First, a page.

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Winning Time: Did Jerry West really not want the Lakers to draft Magic Johnson?

Some of the best scenes on the premiere episode of “Winning Time” on HBO included Jerry West’s character being livid at the idea of drafting Magic Johnson. How realistic was that, though? And was it actually Jerry Buss who saved the meeting with Magic?

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Magic Johnson named Los Angeles Lakers head coach Press Conference Photo by Andrew D. Bernstein/NBAE via Getty Images

With lots of excitement and expectations for the series, the premiere of “Winning Time” on HBO certainly lived up to the billing. Albeit through just one episode, the series laid the groundwork for what could be a really fun and exciting ride in its premiere.

The stars of the show (so far) are John C. Reilly as Dr. Jerry Buss, and Quincy Isaiah as Magic Johnson. But perhaps one of the funnier, and certainly more dramatized, characters was Jerry West, played by Jason Clarke. As is often the case in Hollywood, West’s personality was dialed up and enhanced to nearly cartoonish levels. Despite being a stubborn individual, he was not quite as angry all the time as the show portrays.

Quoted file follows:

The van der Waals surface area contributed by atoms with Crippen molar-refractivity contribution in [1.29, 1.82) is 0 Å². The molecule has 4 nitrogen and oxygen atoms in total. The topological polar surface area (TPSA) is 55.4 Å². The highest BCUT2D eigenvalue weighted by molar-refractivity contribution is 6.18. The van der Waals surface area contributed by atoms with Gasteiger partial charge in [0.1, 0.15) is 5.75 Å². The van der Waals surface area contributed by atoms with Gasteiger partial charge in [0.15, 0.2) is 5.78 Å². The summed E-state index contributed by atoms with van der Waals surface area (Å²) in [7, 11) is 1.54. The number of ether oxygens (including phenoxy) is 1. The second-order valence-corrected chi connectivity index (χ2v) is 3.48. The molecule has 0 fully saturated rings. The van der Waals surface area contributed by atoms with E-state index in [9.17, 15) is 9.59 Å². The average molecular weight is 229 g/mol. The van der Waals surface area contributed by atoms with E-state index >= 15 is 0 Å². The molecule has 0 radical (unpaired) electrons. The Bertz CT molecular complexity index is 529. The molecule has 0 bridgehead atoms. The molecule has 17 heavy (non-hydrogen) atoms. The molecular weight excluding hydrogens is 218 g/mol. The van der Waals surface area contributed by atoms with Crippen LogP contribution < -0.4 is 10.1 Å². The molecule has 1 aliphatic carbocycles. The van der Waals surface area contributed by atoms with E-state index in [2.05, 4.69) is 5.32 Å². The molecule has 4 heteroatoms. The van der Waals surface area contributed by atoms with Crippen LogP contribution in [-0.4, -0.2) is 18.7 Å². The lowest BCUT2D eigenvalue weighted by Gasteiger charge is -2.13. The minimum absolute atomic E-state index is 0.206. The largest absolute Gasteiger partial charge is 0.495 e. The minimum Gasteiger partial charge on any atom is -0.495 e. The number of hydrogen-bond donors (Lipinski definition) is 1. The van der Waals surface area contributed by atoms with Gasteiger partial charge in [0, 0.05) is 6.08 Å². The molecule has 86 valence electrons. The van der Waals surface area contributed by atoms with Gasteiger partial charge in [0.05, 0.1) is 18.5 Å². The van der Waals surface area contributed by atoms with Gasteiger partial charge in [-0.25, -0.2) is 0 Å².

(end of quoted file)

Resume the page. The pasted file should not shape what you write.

However, the source of much of his anger in the first episode is his insistence that Magic Johnson REALLY should not have been the team’s No. 1 pick in the 1979 NBA Draft. His anger boiled over in one of the final scenes when he chucks his Finals MVP trophy through the window of his office when the team settles on drafting Johnson with the No. 1 pick.

But, if his overall personality was dramatized, how true is the notion he REALLY didn’t want Johnson to be the No. 1 pick?